The pic at the top of this post comes from Dan Meyer's presentation about teachers who blog or tweet and what they get out of said blogging/tweeting. I helped him a bit with the research for this talk, and the "blogging as reflection" idea came through again and again in the responses to Dan's surveys. Blogging is reflection. Reflection leads to better teaching. Better teaching? More blogging. Boom. A virtuous cycle.
I'm sure that blogging is reflection. But I don't think enough teachers grapple with the limits of blogging as reflection. And there are some pretty serious limitations.
- It's very difficult to talk about specific incidents or students in a blog post. Readers lack the (boring) context of the classroom that could make those incidents meaningful.
- The vast majority of people are unwilling to write publicly about their anxieties and concerns about their teaching, so the vast majority of posts are about sharing moments that worked.
- Blogging pushes us towards reflections that can easily cross the threshold into other people's classrooms. I'm more likely to blog about "How does feedback work?" than I am about "How can I make sure that my fourth graders each have strategies for figuring out a multiplication problem by the end of the week?"
I love blogging (obviously) but lately, I've been trying something different for my reflecting. I've been calling it self-mentoring, which is good except it's a terrible name.
A brief aside: as a new teacher, my school assigned me a mentor, and it was the best learning experience about teaching that I've had so far. My mentor visited my class each week. Before she observed, we'd chat for about 30 minutes about how my week of teaching had been. She'd ask questions and push me to think more deeply about why my students were doing, thinking and saying the things that they were. Post-observation, we'd have a similar chat that was laser-focused on what had just happened in class.
I haven't worked with a mentor since that first year, but this summer I found myself wanting very badly to recapture those conversations. Truth be told, this is something that I'd been trying hard and failing to do ever since our mentorship ended. (See here here here here and here for all my public failures.) The failures were easy to come by, because the problem is fundamentally hard: how do you push your own thinking past the limits of your current thinking?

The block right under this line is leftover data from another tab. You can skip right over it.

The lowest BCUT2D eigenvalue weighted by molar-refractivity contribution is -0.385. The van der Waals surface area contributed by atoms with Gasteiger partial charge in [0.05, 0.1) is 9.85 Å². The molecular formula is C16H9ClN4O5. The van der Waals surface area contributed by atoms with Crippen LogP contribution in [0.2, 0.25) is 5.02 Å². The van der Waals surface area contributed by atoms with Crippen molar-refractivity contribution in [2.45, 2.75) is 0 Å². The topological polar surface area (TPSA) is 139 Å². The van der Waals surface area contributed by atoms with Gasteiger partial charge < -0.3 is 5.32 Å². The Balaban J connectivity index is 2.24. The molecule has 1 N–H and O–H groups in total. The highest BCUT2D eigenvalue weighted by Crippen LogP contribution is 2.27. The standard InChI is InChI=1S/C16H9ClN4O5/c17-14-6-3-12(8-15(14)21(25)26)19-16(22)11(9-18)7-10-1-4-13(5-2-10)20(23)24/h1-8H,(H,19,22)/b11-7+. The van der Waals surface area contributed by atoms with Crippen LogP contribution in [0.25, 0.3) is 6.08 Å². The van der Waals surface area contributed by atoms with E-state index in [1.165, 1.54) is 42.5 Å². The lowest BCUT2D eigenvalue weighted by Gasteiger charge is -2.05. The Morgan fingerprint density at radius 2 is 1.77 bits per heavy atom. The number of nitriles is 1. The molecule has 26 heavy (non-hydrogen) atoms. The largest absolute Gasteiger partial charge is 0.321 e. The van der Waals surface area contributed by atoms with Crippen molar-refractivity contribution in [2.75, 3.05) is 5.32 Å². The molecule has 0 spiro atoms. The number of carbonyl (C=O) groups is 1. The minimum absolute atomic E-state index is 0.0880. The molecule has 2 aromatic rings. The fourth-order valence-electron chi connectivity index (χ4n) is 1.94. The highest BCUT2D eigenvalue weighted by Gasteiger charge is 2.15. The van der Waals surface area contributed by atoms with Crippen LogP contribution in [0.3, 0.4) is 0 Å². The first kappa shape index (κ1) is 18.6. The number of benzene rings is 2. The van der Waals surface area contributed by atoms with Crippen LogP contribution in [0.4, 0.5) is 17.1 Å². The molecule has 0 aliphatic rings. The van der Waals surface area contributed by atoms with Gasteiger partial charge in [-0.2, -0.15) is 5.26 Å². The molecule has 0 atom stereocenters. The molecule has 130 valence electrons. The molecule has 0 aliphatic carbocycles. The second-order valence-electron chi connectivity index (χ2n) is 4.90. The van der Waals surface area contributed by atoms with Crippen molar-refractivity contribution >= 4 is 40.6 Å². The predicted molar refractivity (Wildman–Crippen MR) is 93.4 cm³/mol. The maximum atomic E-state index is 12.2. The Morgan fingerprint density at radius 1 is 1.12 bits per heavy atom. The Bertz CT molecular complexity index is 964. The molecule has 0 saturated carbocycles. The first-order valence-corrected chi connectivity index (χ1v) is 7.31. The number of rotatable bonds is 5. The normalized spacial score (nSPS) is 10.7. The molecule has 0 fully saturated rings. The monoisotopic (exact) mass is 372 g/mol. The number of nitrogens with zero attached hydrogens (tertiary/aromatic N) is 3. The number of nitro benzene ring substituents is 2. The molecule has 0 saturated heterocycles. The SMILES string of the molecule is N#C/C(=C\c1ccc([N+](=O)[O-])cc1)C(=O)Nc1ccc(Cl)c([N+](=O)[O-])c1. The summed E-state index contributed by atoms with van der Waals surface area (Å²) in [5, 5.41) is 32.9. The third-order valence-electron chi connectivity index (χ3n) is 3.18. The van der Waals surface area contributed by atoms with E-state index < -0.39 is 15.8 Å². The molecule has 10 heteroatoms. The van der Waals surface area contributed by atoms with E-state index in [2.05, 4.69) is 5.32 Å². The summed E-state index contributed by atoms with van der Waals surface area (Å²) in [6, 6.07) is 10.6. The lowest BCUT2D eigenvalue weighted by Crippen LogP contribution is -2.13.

I have 30 minutes free on Wednesday afternoons, and I like the way that I've spent them over the past few weeks. I seat myself and lay out my special teaching notebook. I have a protocol for how I spend this time. Right now, it goes like this:
- Write about anything of interest for a moment or two.
- Make a list of classroom incidents that might be interesting to dig deeper into.
- Write down some questions.
- Start writing about one of the classroom incidents. I have my mentor's voice in my mind as I do this. I try to ask myself the questions she'd ask. "Why do you think that happened?" "What do you think she was worried about?" etc.
- I make a little box for any significant takeaways from the analysis.
- I go read through the Teaching Works practices and spend a moment noting anything related to those 19 practices that might be worth working on over the next week.
I've been really happy with the way this has been going so far. It feels realer and more natural than any of my other failed experiments over the past four years. I've been coming out with a bunch of takeaways that would make for terrible blog posts: "I sometimes walk away from a kid before I understand their thinking, and this makes it hard to decide who to choose to share in discussions" and things of that sort.
It's a lovely little ritual. I hope that I stick with it, but I think that I will because it's a lot of fun and it's been helping me make improvements. I'm hopeful that I've landed on something that works for me.